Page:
it is relatively easy for researchers to argue that “objectivity” (in an empirical sense) is irrelevant to their inquiry. Eagleton (1990) notes that such authors emphasize “ambiguity.56 M. disciplinary interest. . exponents of postmodern approaches often appear to represent themselves as rebels against a reifijied. This stance perhaps retains the avant-garde flavor of the milieu within which postmodernism initially gained a wide audience. tradition. which is concerned solely with the “subjectivity” of their individual research participants. 2010). postmodern philosophies questioned the categories of knowledge and pointed to the complicity of purportedly objective taxonomies in systems of social control and the exercise of power. When a researcher’s interest is solely the exploration of an individual research participant’s experience. 1992). Unfortunately. therapeutic work is based upon the observation that the client is naïve to important meanings of his or her experience. [and] undecidability. antiquated and overly institutionalized modes of academic knowledge (see Chaiklin. indeterminacy. 1985).” and frame their contributions to the scholarly literature as “subversive strikes against 16) Of course clinical psychology is premised upon the assumption that a trained other is capable of contributing insight regarding an experience that has not been already-grasped by the experiencer him or herself. attempts by qualitative psychological researchers to appropriate these philosophies as guides to shape research praxis. The result is a neglect of epistemological issues with the result that such articulations tend to manifest philosophical naïveté and methodological incoherence. Applebaum / Journal of Phenomenological Psychology 43 (2012) 36–72 context. are driven by an almost exclusive practitioner (individualist and clinical) interest rather than a scientifijic.16 In a similar fashion. Indeed some researchers maintain that the participants themselves ought to be considered the fijinal authority concerning the meaning of research data—a stance that is not even sustainable within the context of clinical work. and is seeking greater insight through the encounter with the trained other. and this is motivated by an exclusively therapeutic rather than a disciplinary perspective. including some attempts to appropriate phenomenology (see Giorgi. and history in understanding. Though working with the client’s self-understanding is at the heart of therapeutic praxis. even exuberant break with the supposedly fijixed forms of knowledge of the past. Representing themselves as militating for a radical. Some postmodernists went so far as to categorize all systems of knowledge as fijictive or indistinguishable from the exercise of power (Megill.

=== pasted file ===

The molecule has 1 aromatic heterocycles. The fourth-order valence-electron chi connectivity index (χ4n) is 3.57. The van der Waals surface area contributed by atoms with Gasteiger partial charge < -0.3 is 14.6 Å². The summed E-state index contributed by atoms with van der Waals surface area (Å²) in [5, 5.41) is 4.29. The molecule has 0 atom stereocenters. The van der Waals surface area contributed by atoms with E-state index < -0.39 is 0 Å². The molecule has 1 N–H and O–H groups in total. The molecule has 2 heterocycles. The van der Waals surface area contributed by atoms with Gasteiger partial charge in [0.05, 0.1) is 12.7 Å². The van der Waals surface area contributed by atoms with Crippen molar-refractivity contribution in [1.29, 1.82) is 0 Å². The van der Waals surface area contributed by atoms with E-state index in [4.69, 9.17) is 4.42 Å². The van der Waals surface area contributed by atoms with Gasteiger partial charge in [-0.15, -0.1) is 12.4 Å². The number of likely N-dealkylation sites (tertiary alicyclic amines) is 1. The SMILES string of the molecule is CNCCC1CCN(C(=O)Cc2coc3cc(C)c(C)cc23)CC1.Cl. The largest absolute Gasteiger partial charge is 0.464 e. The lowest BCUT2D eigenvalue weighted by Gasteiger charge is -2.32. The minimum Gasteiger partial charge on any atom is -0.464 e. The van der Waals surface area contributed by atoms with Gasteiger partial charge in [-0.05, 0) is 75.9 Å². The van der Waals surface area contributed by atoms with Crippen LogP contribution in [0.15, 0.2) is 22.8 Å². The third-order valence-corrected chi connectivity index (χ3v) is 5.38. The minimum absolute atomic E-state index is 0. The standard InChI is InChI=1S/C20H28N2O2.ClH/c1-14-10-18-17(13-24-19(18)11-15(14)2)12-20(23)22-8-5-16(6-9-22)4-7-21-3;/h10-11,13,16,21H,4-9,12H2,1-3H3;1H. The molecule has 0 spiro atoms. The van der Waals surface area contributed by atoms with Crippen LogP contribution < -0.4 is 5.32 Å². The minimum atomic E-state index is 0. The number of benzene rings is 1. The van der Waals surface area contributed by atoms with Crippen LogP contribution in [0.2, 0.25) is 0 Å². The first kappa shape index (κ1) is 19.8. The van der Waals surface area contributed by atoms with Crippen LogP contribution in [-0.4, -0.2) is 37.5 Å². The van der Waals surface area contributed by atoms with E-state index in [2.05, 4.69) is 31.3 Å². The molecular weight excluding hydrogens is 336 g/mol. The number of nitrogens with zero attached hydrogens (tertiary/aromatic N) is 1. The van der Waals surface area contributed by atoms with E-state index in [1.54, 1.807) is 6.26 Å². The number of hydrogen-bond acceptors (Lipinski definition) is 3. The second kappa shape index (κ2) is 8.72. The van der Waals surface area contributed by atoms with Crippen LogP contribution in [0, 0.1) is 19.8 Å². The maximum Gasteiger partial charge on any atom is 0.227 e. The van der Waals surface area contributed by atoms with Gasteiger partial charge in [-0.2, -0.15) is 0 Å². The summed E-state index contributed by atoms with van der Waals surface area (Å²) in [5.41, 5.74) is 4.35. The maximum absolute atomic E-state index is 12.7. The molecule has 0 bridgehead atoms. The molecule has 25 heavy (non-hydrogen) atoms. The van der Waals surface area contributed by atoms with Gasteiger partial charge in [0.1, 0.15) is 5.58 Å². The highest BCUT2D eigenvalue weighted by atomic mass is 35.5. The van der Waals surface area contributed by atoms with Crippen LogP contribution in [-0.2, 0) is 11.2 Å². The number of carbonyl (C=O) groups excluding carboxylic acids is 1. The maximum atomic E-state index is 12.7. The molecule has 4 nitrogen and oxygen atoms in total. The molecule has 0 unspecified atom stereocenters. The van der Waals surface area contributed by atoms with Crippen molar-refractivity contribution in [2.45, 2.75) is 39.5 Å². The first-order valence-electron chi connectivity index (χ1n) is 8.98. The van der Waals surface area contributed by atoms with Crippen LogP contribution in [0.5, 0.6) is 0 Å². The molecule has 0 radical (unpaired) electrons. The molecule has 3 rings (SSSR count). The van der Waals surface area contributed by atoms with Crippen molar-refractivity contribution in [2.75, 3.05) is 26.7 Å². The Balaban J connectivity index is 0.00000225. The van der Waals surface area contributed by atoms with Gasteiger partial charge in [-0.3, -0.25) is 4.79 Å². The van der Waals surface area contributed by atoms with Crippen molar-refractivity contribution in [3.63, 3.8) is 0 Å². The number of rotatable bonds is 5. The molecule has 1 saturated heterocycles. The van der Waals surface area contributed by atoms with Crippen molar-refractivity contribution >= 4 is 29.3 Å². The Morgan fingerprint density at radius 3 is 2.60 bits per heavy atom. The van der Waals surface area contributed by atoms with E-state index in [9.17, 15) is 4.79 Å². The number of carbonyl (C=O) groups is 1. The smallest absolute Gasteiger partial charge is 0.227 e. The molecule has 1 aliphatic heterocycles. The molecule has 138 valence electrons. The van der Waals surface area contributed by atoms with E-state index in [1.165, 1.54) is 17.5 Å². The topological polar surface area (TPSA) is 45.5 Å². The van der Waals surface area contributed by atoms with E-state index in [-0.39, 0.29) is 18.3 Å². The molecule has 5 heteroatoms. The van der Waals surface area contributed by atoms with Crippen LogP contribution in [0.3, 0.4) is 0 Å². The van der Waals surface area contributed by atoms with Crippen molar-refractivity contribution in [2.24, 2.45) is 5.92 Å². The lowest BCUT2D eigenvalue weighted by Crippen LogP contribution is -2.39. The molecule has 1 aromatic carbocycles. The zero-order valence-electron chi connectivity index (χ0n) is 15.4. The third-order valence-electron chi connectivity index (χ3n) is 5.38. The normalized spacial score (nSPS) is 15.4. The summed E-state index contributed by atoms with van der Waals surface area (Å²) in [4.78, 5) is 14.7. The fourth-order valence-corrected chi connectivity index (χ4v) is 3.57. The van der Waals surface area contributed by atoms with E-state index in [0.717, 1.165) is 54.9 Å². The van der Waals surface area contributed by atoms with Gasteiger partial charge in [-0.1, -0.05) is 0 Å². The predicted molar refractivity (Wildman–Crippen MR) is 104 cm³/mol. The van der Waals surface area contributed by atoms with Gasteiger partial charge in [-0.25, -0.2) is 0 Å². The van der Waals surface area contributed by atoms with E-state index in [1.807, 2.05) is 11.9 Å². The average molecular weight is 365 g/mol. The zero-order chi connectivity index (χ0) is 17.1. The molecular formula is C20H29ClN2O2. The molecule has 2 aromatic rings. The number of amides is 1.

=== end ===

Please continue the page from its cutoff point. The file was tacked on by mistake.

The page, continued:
just as “science” has sometimes been conflated with scientism? In practical terms. 379–380). when introducing students to phenomenological research one often fijinds that “objectivity” is understood only in its positivistic sense—or else. It means to comprehend the phenomenon as it is. In contrast. hermeneutics. The former attitude displays a naïve form of positivism. grasping the subjective as subjective would be objective” . 2006). as if they are equivalent (e. The implication is that the very notion of objectivity is passé and is not a goal of qualitative research. With subjective phenomena. In short. Once those demands have been dismissed as outmoded. the philosophical achievements of phenomenology.g. Such presentations in the qualitative psychological literature tend to display philosophical naiveté because their underlying epistemological premises are lifted from another discipline and superimposed upon psychological research praxis without a careful thinking through and development of their meaning in relation to the psychical. a fijiction). Flick. Consequently. the whole notion of scientifijic rigor in qualitative research is easily dispensed with. But is this extreme position warranted from the perspective of qualitative psychology? Does it not instead represent a conflation of objectivity with objectivism. or if not. Applebaum / Journal of Phenomenological Psychology 43 (2012) 36–72 57 an arrogantly monological certitude” (pp. and postmodernism often appear to be seized upon by qualitative researchers as a means of unburdening themselves of the demands that science might place upon their research praxes. psychology as a discipline has thus far failed to do so: “Psychology has not yet resolved the meaning of objectivity for subjective phenomena. being objective cannot mean to reify. Giorgi (2008) argues that psychology has to clarify its own sense of objectivity in dialogue with psychical phenomena rather than natural phenomena. As a result it is not uncommon to fijind qualitative research texts rejecting both “objectivity” and “objectivism” in the same breath. Such presentations are also naïve when they rely upon a dichotomized conception of “objectivity” and “subjectivity” that has been a subject of critique and discussion in philosophy for more than a century. whether they believe their praxes ought to be arguable and sustainable on reasonable grounds at all.M. one may fijind that students reject the notion of objectivity per se as a pure construction (that is. the latter a naïve postmodernism. For him (2008). Left unexamined in this exuberance is the extent to which postmodern theorists’ own praxes either depend on the verities of the approaches they claim to have transcended.